I love to wiki…. do you?

It looks like Wolves LUG are thinking about redesigning their website to make it easier to maintain and update, along with re-vitalising their meetings.

There have been suggestions for various CMSs for their site, along with tighter integration with their wiki. I’m going to come out and say it – I love our wiki. I’m really proud of it too. At HantsLUG we moved from a frankly undermaintained static site to a wiki in March 2004, having run the wiki side-by-side with the static site for about a year first. Right from the start LUG members really got behind the wiki, which was hosted on the end of my ADSL line. Within a few months, we had notes from meetings and technical content generated out of discussions on the Mailing List. The wiki became a place for collating opinions and reviews of ISPs, software and the like. Before long an effective structure for the site had evolved. The homepage has links to all the most important stuff and has information about the latest meeting. The other content is divided into “stuff about the LUG”, “stuff about Linux”, “stuff about hampshire” and “stuff about the wiki”. The first two sections have the most content and have evolved to help us manage all aspects of running the LUG.

Some of the content isn’t terribly original but it’s important because it represents the opinions and experiences of people who are likely to be working in the same field and have the same expectations. Everything that is on the wiki has been considered worth documenting by the person who created the page. Once done, that page is then offered up for the world to reference. Because of the ease of editing wikis (OK, there are a few basic syntax commands to learn on the wiki we use) it encourages editing through minimal effort. (Unlike having to edit some HTML or PHP, save the file, upload it via FTP or SCP…)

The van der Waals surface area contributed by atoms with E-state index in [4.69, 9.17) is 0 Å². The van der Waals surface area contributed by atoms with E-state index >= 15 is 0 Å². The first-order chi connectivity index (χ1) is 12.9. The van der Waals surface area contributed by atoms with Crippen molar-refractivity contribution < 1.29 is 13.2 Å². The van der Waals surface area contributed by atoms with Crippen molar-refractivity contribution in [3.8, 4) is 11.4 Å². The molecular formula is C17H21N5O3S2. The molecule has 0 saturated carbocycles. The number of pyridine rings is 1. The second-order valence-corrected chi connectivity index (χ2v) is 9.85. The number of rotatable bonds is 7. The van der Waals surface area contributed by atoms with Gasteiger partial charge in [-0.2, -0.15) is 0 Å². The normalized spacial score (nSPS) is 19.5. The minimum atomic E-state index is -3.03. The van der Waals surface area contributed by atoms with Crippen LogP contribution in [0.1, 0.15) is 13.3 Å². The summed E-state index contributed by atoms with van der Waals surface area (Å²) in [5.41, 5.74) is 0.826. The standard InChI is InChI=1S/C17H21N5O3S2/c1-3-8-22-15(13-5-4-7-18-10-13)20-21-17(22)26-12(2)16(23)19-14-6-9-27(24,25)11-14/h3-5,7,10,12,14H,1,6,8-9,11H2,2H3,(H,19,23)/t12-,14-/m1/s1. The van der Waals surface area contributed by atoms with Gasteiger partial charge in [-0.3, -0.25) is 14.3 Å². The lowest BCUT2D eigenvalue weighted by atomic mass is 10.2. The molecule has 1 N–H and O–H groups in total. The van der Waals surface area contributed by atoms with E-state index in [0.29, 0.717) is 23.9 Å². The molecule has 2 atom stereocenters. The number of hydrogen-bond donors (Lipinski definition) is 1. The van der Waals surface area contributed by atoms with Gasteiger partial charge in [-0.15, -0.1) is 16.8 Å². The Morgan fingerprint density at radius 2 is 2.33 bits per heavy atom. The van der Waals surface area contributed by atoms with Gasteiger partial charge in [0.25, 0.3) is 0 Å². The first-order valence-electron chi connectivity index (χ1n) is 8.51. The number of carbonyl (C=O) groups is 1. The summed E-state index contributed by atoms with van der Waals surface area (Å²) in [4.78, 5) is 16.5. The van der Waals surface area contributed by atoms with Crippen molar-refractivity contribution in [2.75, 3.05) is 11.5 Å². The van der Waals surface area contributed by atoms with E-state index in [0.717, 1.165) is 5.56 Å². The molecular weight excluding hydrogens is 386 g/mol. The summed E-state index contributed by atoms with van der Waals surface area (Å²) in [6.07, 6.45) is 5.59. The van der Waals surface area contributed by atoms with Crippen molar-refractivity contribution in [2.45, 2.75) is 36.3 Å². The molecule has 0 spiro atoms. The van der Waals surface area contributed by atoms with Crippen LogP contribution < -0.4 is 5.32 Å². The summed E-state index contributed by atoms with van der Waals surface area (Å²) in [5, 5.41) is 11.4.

Only today we’ve had a discusion on small-scale hosting in the UK, which then branched to small-scale hosting abroad, which then followed on to questions about how backup DNS and MX servers work, and then into a debate about the usefulness of backup MX servers. The comments coming out seemed useful and could be difficult to find in the archives in a few months time when the issue crops up again. So I created a new page on the wiki and summarised the thread on it. It took about ten minutes, and most of that was copying and pasting to get the formatting right. Whilst I was doing that, another member got busy and wrote a page giving a brief overview of DNS, umprompted but in response to that same thread. Now that the pages have been created, other people can add and amend comments about the hosting companies they are familiar with, and can help expand the article on DNS too.

Although we have over 50 people who have created a personal page on the wiki, We have about half a dozen active members who admin it. They check changes made for formatting, spelling and spam. Monitoring the wiki is made much easier by the RSS feed. This usually means that changes are checked out within an hour, often less. Any graffiti content is removed quickly. (We don’t get much thanks to some patches to UseMod written by LUG members.)

We have only a handful of pages on the wiki that can’t be edited by anyone. The front page is locked to protect it against spam. (The front page is not only targetted more than the other pages, but because it is the first page new visitors to the site would see, we want it to be presentable at all times. Also, the existing structure of the wiki allows members to create pages at appropriate places elsewhere in the site.) The finance and election pages are locked to prevent people altering the data. If we really felt it necessary, we could make these static HTML pages and link to them, but it’s so easy for the authorised people to edit, set up tables etc. that we haven’t.

The openness of a wiki and the ease which it can be altered has enabled us to respond more rapidly to points raised by newbies or non-members. People mention at meetings that they read about something on the wiki and it solved their problem or post to the mailing list saying that they’ve looked at the wiki and can’t find anything about a particular subject. (This usually results in the creation of a new page within a couple of hours.)

I’m not suggesting that Wolves LUG should do what we have done and replace their site with their wiki. But it’s certainly worth thinking about whether the duplication of effort and management in running effectively two CMSs on different servers it worth it when a powerful, flexible and easy-to-use solution is already to hand.

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